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The past few years have brought tremendous changes to the world of quilting. Magazines and book publishers have shuttered or merged with other publishers.American Quilter Society has ceased publishing books all together. Tension has arisen at times between genres of quilters who perceive one genre being intolerant to another. The ages of our students ranged from twenty-somethings to retirees.Younger quilters had student debt, insecure jobs and looming college and retirement costs that prevented them from spending as much time or money on quilting.If we had a studio sale with fabric deeply discounted, the 50 crowd would spend hundreds of dollars and the 30-somethings would buy 4 fat quarters. So we never drank the Kool-Aid about modern quilters or young quilters saving our shrinking industry. Hiring designers based on the number of Instagram followers instead of talent will not save our industry.Of course, the book provoked many thoughts and questions for me – as I’m sure it did for anyone who read it.And if you haven’t read it, I strongly recommend it – and don’t worry, it’s not like an Oprah selection book that leaves you despairing and depressed at the end.However, watching businesses related to quilting close affects all of us.Please share in the comments section anything you can think of to support the quilting world.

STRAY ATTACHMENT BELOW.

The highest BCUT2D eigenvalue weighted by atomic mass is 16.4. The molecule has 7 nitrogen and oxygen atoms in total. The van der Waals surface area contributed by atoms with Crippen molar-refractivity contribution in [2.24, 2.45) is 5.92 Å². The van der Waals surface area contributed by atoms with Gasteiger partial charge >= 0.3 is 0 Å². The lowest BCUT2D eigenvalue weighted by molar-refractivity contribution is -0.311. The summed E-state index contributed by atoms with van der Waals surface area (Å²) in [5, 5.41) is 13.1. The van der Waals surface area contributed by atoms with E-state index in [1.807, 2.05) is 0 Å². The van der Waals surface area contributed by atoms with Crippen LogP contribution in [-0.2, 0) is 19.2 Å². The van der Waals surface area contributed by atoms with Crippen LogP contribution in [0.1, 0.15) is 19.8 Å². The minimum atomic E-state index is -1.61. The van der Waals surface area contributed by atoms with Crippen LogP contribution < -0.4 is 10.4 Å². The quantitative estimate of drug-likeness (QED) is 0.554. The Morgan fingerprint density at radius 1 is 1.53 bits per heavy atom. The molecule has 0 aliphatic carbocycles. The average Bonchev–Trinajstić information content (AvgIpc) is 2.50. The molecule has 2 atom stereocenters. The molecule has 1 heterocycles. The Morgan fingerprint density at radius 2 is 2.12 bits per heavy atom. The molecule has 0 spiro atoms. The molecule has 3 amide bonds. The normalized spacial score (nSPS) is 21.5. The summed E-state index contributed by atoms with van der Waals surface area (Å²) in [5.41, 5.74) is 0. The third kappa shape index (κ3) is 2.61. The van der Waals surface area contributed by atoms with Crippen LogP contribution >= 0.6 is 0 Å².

Retirees had large stashes and both the time and money to make lots of quilts.

If you want a certain fabric your local shop doesn’t carry, ask if they would be willing to order it.

We are fortunate right now to have more work than we can manage.

Can we decide that each quilt is made by someone who loves quilting as much as you do?

If you don’t like the way quilt competitions are structured, suggest a new category.

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